OCEANSIDE — Oceanside Unified School District’s budget is in the black for the first time since 2017.
During a June 28 meeting, school board trustees approved the district’s $1.5 million-surplus budget for the 2022-2023 fiscal year, which began this month. According to its combined summary of funds, the district expects to bring in $280.9 million and spend $279.4 million next year, leaving the district with an end balance of $1.5 million.
“I’m excited to see that we’re balanced,” said Board President Stacy Begin during a June 17 budget discussion. (Begin was absent for the district’s final approval of the budget on June 28.)
Associate Superintendent Andrea Norman, who oversees the district’s finances, explained that although the budget is in good shape, for now, there are potential risks down the road that could change things.
According to Norman, those risks include a broken economy, inflation, supply chain issues, the volatility of the stock market, the Ukraine-Russia War and a potential resurgence of COVID-19 cases.
As part of its actions to ensure fiscal solvency, the district plans to continue working with the San Diego County Office of Education while closely monitoring its student enrollment and reducing staff as needed. The district also intends to evaluate its health and welfare costs and identify potential reductions in contracted services.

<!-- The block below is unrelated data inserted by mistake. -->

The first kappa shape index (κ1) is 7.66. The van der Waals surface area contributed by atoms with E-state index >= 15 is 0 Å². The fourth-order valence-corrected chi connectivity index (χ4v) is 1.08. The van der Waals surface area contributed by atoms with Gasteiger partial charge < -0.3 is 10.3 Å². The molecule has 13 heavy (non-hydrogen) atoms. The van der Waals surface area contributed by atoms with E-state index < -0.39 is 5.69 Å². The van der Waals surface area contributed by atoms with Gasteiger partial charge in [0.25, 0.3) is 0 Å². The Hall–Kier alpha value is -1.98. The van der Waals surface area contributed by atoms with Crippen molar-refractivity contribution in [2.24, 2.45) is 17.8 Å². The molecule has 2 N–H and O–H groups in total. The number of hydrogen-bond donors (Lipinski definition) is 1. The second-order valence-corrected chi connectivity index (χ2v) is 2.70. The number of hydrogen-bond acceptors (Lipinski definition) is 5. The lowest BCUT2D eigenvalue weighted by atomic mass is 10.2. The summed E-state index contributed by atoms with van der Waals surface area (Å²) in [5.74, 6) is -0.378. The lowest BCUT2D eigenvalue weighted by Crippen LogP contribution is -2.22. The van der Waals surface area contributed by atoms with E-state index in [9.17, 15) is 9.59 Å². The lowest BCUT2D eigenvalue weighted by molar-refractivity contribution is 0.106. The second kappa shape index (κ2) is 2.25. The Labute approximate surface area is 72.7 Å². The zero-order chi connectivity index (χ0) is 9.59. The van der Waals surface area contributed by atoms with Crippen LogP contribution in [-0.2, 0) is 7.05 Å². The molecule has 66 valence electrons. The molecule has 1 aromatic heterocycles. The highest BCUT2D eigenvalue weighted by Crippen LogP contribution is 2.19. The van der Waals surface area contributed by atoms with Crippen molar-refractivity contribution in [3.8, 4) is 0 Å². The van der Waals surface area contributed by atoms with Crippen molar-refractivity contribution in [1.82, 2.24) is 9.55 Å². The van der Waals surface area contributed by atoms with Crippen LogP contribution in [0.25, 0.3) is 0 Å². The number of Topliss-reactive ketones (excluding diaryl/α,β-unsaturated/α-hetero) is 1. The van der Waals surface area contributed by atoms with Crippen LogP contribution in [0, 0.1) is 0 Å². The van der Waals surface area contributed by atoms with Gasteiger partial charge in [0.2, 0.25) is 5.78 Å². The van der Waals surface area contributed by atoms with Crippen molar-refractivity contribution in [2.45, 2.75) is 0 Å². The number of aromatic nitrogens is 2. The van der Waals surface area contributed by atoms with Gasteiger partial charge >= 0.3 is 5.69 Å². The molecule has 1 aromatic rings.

“We are in great condition, but we need to be thoughtful and continue collaborating with the county,” Norman said.
Conservative projections of the two upcoming fiscal years show that the district will begin to overspend by $13.2 million in 2023-2024 and by nearly $14 million in 2024-2025 due to the loss of state and federal COVID-19 funds, declining student enrollment and average daily attendance numbers, and increases in expenditures.
Public schools in California receive funding from the state based on the average daily attendance of their students. This year, the school nearly had a 92% attendance ratio, lower than the usual 94%. The drop in attendance is due primarily to COVID-19 quarantine restrictions.
“When we have fewer students enrolled and coming to school, we have less money coming into our schools,” Norman said.
Each year, the district projects losing approximately 410 students. This year the school district only lost 112 students, which left the district better off than administrators had initially anticipated.
“We make sure to budget conservatively,” Norman said.
Todd Maddison, a parent of a recent El Camino graduate, was also pleased to see a balanced budget for the first time in five years.
Although Maddison said he welcomes the idea of new teaching positions in the district, he questioned if the district could sustain those positions long-term. He also questioned the need for additional raises on top of existing staff’s already scheduled annual raises.
“Instead of giving out every dollar to existing employees… maybe we should think about projected declines in enrollment and do more of the things parents want to have for their kids to help slow that decline,” Maddison said.